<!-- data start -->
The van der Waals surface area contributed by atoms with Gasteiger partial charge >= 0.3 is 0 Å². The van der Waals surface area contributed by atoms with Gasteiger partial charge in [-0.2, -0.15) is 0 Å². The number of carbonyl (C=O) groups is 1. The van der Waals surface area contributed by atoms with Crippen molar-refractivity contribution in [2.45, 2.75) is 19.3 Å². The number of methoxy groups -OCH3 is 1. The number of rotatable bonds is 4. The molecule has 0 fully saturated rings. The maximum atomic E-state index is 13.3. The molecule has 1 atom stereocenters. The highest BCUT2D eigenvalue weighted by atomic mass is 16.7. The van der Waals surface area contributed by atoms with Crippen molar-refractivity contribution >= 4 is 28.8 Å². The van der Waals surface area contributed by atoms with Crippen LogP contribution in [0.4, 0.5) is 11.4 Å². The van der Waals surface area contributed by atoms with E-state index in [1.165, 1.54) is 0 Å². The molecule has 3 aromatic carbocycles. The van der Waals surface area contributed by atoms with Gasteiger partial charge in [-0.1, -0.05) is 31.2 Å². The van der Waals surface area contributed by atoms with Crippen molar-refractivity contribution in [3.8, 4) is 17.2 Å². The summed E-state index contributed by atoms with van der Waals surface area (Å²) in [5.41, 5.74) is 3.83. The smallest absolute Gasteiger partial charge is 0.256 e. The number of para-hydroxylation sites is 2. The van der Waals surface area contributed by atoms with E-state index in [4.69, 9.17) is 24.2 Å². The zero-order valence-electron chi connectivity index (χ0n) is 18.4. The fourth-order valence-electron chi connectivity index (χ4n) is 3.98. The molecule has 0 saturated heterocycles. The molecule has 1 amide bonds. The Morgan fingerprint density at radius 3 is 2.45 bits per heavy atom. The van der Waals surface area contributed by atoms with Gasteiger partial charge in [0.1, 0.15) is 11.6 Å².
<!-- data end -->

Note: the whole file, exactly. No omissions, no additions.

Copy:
The van der Waals surface area contributed by atoms with Gasteiger partial charge >= 0.3 is 0 Å². The van der Waals surface area contributed by atoms with Gasteiger partial charge in [-0.2, -0.15) is 0 Å². The number of carbonyl (C=O) groups is 1. The van der Waals surface area contributed by atoms with Crippen molar-refractivity contribution in [2.45, 2.75) is 19.3 Å². The number of methoxy groups -OCH3 is 1. The number of rotatable bonds is 4. The molecule has 0 fully saturated rings. The maximum atomic E-state index is 13.3. The molecule has 1 atom stereocenters. The highest BCUT2D eigenvalue weighted by atomic mass is 16.7. The van der Waals surface area contributed by atoms with Crippen molar-refractivity contribution >= 4 is 28.8 Å². The van der Waals surface area contributed by atoms with Crippen LogP contribution in [0.4, 0.5) is 11.4 Å². The van der Waals surface area contributed by atoms with E-state index in [1.165, 1.54) is 0 Å². The molecule has 3 aromatic carbocycles. The van der Waals surface area contributed by atoms with Gasteiger partial charge in [-0.1, -0.05) is 31.2 Å². The van der Waals surface area contributed by atoms with Crippen molar-refractivity contribution in [3.8, 4) is 17.2 Å². The summed E-state index contributed by atoms with van der Waals surface area (Å²) in [5.41, 5.74) is 3.83. The smallest absolute Gasteiger partial charge is 0.256 e. The number of para-hydroxylation sites is 2. The van der Waals surface area contributed by atoms with E-state index in [4.69, 9.17) is 24.2 Å². The zero-order valence-electron chi connectivity index (χ0n) is 18.4. The fourth-order valence-electron chi connectivity index (χ4n) is 3.98. The molecule has 0 saturated heterocycles. The molecule has 1 amide bonds. The Morgan fingerprint density at radius 3 is 2.45 bits per heavy atom. The van der Waals surface area contributed by atoms with Gasteiger partial charge in [0.1, 0.15) is 11.6 Å².